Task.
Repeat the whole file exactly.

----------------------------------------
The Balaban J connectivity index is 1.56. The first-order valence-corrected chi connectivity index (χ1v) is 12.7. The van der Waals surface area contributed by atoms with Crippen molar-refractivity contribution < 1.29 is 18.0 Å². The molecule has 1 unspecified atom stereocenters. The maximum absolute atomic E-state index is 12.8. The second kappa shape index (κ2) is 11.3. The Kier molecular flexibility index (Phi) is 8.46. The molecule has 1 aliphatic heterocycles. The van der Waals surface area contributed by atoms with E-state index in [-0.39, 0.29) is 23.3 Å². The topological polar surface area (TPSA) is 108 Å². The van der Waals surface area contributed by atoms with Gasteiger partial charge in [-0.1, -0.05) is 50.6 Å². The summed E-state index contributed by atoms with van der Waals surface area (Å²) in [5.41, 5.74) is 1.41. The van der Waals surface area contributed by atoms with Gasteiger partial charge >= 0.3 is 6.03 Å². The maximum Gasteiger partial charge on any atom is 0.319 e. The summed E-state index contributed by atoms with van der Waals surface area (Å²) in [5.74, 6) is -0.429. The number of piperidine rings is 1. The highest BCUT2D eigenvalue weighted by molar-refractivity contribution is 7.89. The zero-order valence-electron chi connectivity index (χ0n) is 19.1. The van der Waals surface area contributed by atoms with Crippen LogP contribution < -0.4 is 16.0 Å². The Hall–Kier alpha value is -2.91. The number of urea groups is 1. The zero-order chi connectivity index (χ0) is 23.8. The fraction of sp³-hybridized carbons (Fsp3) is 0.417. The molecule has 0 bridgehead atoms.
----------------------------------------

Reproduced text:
The Balaban J connectivity index is 1.56. The first-order valence-corrected chi connectivity index (χ1v) is 12.7. The van der Waals surface area contributed by atoms with Crippen molar-refractivity contribution < 1.29 is 18.0 Å². The molecule has 1 unspecified atom stereocenters. The maximum absolute atomic E-state index is 12.8. The second kappa shape index (κ2) is 11.3. The Kier molecular flexibility index (Phi) is 8.46. The molecule has 1 aliphatic heterocycles. The van der Waals surface area contributed by atoms with E-state index in [-0.39, 0.29) is 23.3 Å². The topological polar surface area (TPSA) is 108 Å². The van der Waals surface area contributed by atoms with Gasteiger partial charge in [-0.1, -0.05) is 50.6 Å². The summed E-state index contributed by atoms with van der Waals surface area (Å²) in [5.41, 5.74) is 1.41. The van der Waals surface area contributed by atoms with Gasteiger partial charge >= 0.3 is 6.03 Å². The maximum Gasteiger partial charge on any atom is 0.319 e. The summed E-state index contributed by atoms with van der Waals surface area (Å²) in [5.74, 6) is -0.429. The number of piperidine rings is 1. The highest BCUT2D eigenvalue weighted by molar-refractivity contribution is 7.89. The zero-order valence-electron chi connectivity index (χ0n) is 19.1. The van der Waals surface area contributed by atoms with Crippen LogP contribution < -0.4 is 16.0 Å². The Hall–Kier alpha value is -2.91. The number of urea groups is 1. The zero-order chi connectivity index (χ0) is 23.8. The fraction of sp³-hybridized carbons (Fsp3) is 0.417. The molecule has 0 bridgehead atoms.